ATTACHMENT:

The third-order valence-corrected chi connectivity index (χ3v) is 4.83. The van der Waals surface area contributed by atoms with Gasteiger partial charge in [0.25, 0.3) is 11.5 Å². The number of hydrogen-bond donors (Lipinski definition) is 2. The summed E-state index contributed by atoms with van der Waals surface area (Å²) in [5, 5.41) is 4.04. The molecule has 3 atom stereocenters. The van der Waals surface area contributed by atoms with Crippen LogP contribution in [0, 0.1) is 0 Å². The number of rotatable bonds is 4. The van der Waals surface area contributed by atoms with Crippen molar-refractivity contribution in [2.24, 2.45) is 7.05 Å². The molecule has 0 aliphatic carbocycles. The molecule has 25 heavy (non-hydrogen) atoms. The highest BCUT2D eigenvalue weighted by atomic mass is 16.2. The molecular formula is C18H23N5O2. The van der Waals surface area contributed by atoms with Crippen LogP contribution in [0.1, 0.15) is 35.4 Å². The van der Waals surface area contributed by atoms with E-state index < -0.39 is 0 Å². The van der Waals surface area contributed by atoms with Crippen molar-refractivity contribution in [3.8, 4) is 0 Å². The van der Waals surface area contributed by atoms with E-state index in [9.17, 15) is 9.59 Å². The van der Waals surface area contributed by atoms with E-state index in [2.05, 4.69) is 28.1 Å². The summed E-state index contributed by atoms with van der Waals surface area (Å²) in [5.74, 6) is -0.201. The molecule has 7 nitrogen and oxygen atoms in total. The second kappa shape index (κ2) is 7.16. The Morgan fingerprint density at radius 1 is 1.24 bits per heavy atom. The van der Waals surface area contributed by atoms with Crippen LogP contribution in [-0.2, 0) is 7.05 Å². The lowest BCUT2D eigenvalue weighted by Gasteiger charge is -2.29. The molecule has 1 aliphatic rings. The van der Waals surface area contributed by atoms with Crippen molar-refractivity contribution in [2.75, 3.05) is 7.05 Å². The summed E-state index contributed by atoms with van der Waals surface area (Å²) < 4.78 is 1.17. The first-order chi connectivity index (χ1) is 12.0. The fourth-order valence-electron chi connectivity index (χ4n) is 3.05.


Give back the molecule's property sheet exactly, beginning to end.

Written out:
The third-order valence-corrected chi connectivity index (χ3v) is 4.83. The van der Waals surface area contributed by atoms with Gasteiger partial charge in [0.25, 0.3) is 11.5 Å². The number of hydrogen-bond donors (Lipinski definition) is 2. The summed E-state index contributed by atoms with van der Waals surface area (Å²) in [5, 5.41) is 4.04. The molecule has 3 atom stereocenters. The van der Waals surface area contributed by atoms with Crippen LogP contribution in [0, 0.1) is 0 Å². The number of rotatable bonds is 4. The van der Waals surface area contributed by atoms with Crippen molar-refractivity contribution in [2.24, 2.45) is 7.05 Å². The molecule has 0 aliphatic carbocycles. The molecule has 25 heavy (non-hydrogen) atoms. The highest BCUT2D eigenvalue weighted by atomic mass is 16.2. The molecular formula is C18H23N5O2. The van der Waals surface area contributed by atoms with Crippen LogP contribution in [0.1, 0.15) is 35.4 Å². The van der Waals surface area contributed by atoms with E-state index < -0.39 is 0 Å². The van der Waals surface area contributed by atoms with Crippen molar-refractivity contribution in [3.8, 4) is 0 Å². The van der Waals surface area contributed by atoms with E-state index in [9.17, 15) is 9.59 Å². The van der Waals surface area contributed by atoms with E-state index in [2.05, 4.69) is 28.1 Å². The summed E-state index contributed by atoms with van der Waals surface area (Å²) in [5.74, 6) is -0.201. The molecule has 7 nitrogen and oxygen atoms in total. The second kappa shape index (κ2) is 7.16. The Morgan fingerprint density at radius 1 is 1.24 bits per heavy atom. The van der Waals surface area contributed by atoms with Crippen LogP contribution in [-0.2, 0) is 7.05 Å². The lowest BCUT2D eigenvalue weighted by Gasteiger charge is -2.29. The molecule has 1 aliphatic rings. The van der Waals surface area contributed by atoms with Crippen molar-refractivity contribution in [2.75, 3.05) is 7.05 Å². The summed E-state index contributed by atoms with van der Waals surface area (Å²) < 4.78 is 1.17. The first-order chi connectivity index (χ1) is 12.0. The fourth-order valence-electron chi connectivity index (χ4n) is 3.05.